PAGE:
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After The Bombing Podcast, Episode 3: The impact of bombs on a city’s infrastructure


When explosive weapons are used in populated areas their effects tend to be indiscriminate, with a staggering proportion of death and injuries inflicted on civilians. Such use frequently causes high levels of immediate and long-term harm to individuals and communities. This series deals with the long-term and knock on effects, also referred to as reverberating effects, from bombing and shelling in towns, cities and other populated areas.

A city which is subjected to bombing and shelling faces a high likelihood of  being turned to rubble. But it also ruins the fabric of the city, ruining lives and livelihoods, negatively impacting the community at large, and often even after fighting has stopped. In this episode, INEW gathers experts who speak about the impact of explosive weapons on critical infrastructure including homes, hospitals and schools, as well as electricity and water systems, and the knock-on effects this has on the provision of essential services such as healthcare. It also explores the impact that explosive weapons have on the environment.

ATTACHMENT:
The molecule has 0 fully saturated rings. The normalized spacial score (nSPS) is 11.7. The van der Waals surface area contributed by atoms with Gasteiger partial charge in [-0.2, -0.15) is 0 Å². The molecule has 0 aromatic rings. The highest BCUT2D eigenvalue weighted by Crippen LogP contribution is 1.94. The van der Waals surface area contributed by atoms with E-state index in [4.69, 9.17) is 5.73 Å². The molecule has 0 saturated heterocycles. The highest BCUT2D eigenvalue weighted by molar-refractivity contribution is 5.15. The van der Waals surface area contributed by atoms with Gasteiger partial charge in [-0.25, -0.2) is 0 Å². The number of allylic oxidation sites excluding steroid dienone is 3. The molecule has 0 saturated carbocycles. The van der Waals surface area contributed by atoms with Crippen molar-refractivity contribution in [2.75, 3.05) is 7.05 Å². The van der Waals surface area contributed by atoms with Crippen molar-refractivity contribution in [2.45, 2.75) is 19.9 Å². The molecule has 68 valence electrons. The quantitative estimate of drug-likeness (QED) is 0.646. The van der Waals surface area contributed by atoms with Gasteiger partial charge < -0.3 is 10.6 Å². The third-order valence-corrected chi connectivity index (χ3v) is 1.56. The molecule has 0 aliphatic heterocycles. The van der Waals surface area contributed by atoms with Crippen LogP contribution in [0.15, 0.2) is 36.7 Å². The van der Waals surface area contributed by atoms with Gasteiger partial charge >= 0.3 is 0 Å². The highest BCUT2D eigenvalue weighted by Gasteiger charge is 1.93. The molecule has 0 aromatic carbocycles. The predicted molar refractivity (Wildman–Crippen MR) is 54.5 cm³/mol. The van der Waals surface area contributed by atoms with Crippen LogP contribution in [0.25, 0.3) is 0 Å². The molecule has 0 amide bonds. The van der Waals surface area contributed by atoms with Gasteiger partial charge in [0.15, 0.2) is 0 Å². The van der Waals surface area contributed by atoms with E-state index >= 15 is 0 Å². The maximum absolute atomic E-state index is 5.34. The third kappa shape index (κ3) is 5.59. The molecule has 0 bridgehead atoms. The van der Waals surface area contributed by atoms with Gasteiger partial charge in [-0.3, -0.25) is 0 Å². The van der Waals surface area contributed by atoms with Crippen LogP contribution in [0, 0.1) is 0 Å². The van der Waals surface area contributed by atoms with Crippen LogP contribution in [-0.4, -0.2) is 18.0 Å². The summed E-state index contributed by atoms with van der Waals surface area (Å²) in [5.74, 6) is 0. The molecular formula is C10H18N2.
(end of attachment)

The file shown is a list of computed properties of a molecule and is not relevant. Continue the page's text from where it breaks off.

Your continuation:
Drawing on testimonies from survivors in Nagorno-Karabakh and cases such as that of the Hodeidah Port in Yemen, this episode aims to highlight the impact of damage and destruction to critical infrastructure, including the  reverberating knock-on effects and how they impact peoples’ lives. 

Also available on Apple Podcast, Google Podcast, Spotify, Audible and Amazon Music.


  • Jeannie Lynn Sowers, Professor and Chair of the Political Science Department at the University of New Hampshire
  • Erika Weinthal, Professor of Environmental Policy, Duke University
  • Aurelien Buffler, Humanitarian Affairs Officer, UNOCHA
  • Ségolène Adam, Global Humanitarian Policy Chief, UNICEF
  • Interviews with survivors by Amnesty International
  • Laura Boillot, Coordinator of INEW
  • Uldduz Sohrabi of Article 36, writer and narrator

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